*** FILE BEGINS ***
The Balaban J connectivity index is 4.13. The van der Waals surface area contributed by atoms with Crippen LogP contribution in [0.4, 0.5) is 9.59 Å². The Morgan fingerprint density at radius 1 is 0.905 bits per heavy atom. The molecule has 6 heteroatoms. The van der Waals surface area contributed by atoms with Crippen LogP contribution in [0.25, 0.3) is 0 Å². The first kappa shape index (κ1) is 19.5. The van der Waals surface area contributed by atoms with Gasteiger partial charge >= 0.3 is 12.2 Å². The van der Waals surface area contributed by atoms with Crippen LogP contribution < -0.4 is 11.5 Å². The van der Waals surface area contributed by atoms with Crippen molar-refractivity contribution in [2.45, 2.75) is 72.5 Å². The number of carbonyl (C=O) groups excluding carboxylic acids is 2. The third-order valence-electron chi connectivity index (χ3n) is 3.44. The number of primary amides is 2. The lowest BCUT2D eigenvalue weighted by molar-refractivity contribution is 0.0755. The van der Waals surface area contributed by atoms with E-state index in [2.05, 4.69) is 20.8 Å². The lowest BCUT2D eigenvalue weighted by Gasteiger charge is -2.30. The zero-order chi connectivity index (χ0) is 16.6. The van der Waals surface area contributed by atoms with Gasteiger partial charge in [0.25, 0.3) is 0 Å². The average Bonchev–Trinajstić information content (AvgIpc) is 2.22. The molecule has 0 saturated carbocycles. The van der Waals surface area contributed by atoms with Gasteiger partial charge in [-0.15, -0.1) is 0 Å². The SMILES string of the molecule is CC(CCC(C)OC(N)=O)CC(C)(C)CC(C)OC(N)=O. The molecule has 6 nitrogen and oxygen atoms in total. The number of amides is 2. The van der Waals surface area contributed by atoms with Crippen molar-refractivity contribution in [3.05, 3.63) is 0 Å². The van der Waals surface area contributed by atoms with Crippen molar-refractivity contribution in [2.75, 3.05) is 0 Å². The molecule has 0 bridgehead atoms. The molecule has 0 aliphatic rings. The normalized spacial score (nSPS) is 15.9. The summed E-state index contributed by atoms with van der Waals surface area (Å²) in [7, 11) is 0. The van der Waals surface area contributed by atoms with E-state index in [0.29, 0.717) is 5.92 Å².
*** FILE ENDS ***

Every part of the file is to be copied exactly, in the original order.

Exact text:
The Balaban J connectivity index is 4.13. The van der Waals surface area contributed by atoms with Crippen LogP contribution in [0.4, 0.5) is 9.59 Å². The Morgan fingerprint density at radius 1 is 0.905 bits per heavy atom. The molecule has 6 heteroatoms. The van der Waals surface area contributed by atoms with Crippen LogP contribution in [0.25, 0.3) is 0 Å². The first kappa shape index (κ1) is 19.5. The van der Waals surface area contributed by atoms with Gasteiger partial charge >= 0.3 is 12.2 Å². The van der Waals surface area contributed by atoms with Crippen LogP contribution < -0.4 is 11.5 Å². The van der Waals surface area contributed by atoms with Crippen molar-refractivity contribution in [2.45, 2.75) is 72.5 Å². The number of carbonyl (C=O) groups excluding carboxylic acids is 2. The third-order valence-electron chi connectivity index (χ3n) is 3.44. The number of primary amides is 2. The lowest BCUT2D eigenvalue weighted by molar-refractivity contribution is 0.0755. The van der Waals surface area contributed by atoms with E-state index in [2.05, 4.69) is 20.8 Å². The lowest BCUT2D eigenvalue weighted by Gasteiger charge is -2.30. The zero-order chi connectivity index (χ0) is 16.6. The van der Waals surface area contributed by atoms with Gasteiger partial charge in [0.25, 0.3) is 0 Å². The average Bonchev–Trinajstić information content (AvgIpc) is 2.22. The molecule has 0 saturated carbocycles. The van der Waals surface area contributed by atoms with Gasteiger partial charge in [-0.15, -0.1) is 0 Å². The SMILES string of the molecule is CC(CCC(C)OC(N)=O)CC(C)(C)CC(C)OC(N)=O. The molecule has 6 nitrogen and oxygen atoms in total. The number of amides is 2. The van der Waals surface area contributed by atoms with Crippen molar-refractivity contribution in [3.05, 3.63) is 0 Å². The van der Waals surface area contributed by atoms with Crippen molar-refractivity contribution in [2.75, 3.05) is 0 Å². The molecule has 0 bridgehead atoms. The molecule has 0 aliphatic rings. The normalized spacial score (nSPS) is 15.9. The summed E-state index contributed by atoms with van der Waals surface area (Å²) in [7, 11) is 0. The van der Waals surface area contributed by atoms with E-state index in [0.29, 0.717) is 5.92 Å².